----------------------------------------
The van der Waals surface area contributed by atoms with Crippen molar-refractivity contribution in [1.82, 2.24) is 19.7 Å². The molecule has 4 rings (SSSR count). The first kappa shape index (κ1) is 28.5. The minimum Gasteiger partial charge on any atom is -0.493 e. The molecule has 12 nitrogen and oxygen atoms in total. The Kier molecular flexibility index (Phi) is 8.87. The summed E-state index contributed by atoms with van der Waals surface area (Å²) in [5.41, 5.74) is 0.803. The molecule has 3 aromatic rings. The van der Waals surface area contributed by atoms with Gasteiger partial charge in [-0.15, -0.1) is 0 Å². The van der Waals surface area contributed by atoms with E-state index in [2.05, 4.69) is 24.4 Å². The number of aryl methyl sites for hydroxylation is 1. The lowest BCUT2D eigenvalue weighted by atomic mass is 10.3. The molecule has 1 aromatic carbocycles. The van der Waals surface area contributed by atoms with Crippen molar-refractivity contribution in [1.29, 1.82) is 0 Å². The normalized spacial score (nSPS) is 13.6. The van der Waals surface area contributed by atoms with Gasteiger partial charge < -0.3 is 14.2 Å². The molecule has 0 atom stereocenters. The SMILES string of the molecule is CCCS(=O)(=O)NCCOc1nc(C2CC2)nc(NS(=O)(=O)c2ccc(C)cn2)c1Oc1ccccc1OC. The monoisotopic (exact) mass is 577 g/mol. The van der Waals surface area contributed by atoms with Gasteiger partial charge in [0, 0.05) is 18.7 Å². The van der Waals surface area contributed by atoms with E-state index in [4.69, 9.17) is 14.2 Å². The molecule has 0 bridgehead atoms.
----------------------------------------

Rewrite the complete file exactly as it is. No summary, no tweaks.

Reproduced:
The van der Waals surface area contributed by atoms with Crippen molar-refractivity contribution in [1.82, 2.24) is 19.7 Å². The molecule has 4 rings (SSSR count). The first kappa shape index (κ1) is 28.5. The minimum Gasteiger partial charge on any atom is -0.493 e. The molecule has 12 nitrogen and oxygen atoms in total. The Kier molecular flexibility index (Phi) is 8.87. The summed E-state index contributed by atoms with van der Waals surface area (Å²) in [5.41, 5.74) is 0.803. The molecule has 3 aromatic rings. The van der Waals surface area contributed by atoms with Gasteiger partial charge in [-0.15, -0.1) is 0 Å². The van der Waals surface area contributed by atoms with E-state index in [2.05, 4.69) is 24.4 Å². The number of aryl methyl sites for hydroxylation is 1. The lowest BCUT2D eigenvalue weighted by atomic mass is 10.3. The molecule has 1 aromatic carbocycles. The van der Waals surface area contributed by atoms with Crippen molar-refractivity contribution in [1.29, 1.82) is 0 Å². The normalized spacial score (nSPS) is 13.6. The van der Waals surface area contributed by atoms with Gasteiger partial charge < -0.3 is 14.2 Å². The molecule has 0 atom stereocenters. The SMILES string of the molecule is CCCS(=O)(=O)NCCOc1nc(C2CC2)nc(NS(=O)(=O)c2ccc(C)cn2)c1Oc1ccccc1OC. The monoisotopic (exact) mass is 577 g/mol. The van der Waals surface area contributed by atoms with Gasteiger partial charge in [0, 0.05) is 18.7 Å². The van der Waals surface area contributed by atoms with E-state index in [4.69, 9.17) is 14.2 Å². The molecule has 0 bridgehead atoms.